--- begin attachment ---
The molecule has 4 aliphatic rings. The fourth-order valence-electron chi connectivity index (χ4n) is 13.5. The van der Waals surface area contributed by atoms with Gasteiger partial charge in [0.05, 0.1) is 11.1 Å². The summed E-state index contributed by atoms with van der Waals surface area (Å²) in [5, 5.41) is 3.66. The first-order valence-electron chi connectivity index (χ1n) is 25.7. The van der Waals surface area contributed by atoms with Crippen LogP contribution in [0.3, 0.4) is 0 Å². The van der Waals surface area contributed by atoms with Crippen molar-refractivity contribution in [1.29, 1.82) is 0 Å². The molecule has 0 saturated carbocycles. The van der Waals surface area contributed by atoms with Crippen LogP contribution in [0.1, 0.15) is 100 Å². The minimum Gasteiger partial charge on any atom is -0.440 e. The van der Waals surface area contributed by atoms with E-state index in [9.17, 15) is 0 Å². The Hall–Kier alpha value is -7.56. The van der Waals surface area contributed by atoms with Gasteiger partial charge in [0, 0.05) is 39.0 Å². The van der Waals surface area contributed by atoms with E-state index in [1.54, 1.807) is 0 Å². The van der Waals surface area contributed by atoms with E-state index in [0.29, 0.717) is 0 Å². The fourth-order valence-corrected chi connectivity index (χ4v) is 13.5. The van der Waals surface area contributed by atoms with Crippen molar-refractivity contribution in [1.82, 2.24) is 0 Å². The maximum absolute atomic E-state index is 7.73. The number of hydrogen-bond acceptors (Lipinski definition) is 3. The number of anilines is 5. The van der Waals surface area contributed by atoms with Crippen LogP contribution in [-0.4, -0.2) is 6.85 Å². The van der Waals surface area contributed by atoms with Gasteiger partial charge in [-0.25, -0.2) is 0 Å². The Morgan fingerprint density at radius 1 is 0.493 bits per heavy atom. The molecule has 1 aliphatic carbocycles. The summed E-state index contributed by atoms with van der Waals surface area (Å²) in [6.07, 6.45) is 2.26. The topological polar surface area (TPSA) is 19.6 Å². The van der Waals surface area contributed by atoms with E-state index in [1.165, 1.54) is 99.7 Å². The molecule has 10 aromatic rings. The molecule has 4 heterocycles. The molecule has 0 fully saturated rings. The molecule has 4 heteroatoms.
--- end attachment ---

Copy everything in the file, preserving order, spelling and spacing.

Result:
The molecule has 4 aliphatic rings. The fourth-order valence-electron chi connectivity index (χ4n) is 13.5. The van der Waals surface area contributed by atoms with Gasteiger partial charge in [0.05, 0.1) is 11.1 Å². The summed E-state index contributed by atoms with van der Waals surface area (Å²) in [5, 5.41) is 3.66. The first-order valence-electron chi connectivity index (χ1n) is 25.7. The van der Waals surface area contributed by atoms with Crippen LogP contribution in [0.3, 0.4) is 0 Å². The van der Waals surface area contributed by atoms with Crippen molar-refractivity contribution in [1.29, 1.82) is 0 Å². The molecule has 0 saturated carbocycles. The van der Waals surface area contributed by atoms with Crippen LogP contribution in [0.1, 0.15) is 100 Å². The minimum Gasteiger partial charge on any atom is -0.440 e. The van der Waals surface area contributed by atoms with E-state index in [9.17, 15) is 0 Å². The Hall–Kier alpha value is -7.56. The van der Waals surface area contributed by atoms with Gasteiger partial charge in [0, 0.05) is 39.0 Å². The van der Waals surface area contributed by atoms with E-state index in [1.54, 1.807) is 0 Å². The van der Waals surface area contributed by atoms with E-state index in [0.29, 0.717) is 0 Å². The fourth-order valence-corrected chi connectivity index (χ4v) is 13.5. The van der Waals surface area contributed by atoms with Crippen molar-refractivity contribution in [1.82, 2.24) is 0 Å². The maximum absolute atomic E-state index is 7.73. The number of hydrogen-bond acceptors (Lipinski definition) is 3. The number of anilines is 5. The van der Waals surface area contributed by atoms with Crippen LogP contribution in [-0.4, -0.2) is 6.85 Å². The van der Waals surface area contributed by atoms with Gasteiger partial charge in [-0.25, -0.2) is 0 Å². The Morgan fingerprint density at radius 1 is 0.493 bits per heavy atom. The molecule has 1 aliphatic carbocycles. The summed E-state index contributed by atoms with van der Waals surface area (Å²) in [6.07, 6.45) is 2.26. The topological polar surface area (TPSA) is 19.6 Å². The van der Waals surface area contributed by atoms with E-state index in [1.165, 1.54) is 99.7 Å². The molecule has 10 aromatic rings. The molecule has 4 heterocycles. The molecule has 0 fully saturated rings. The molecule has 4 heteroatoms.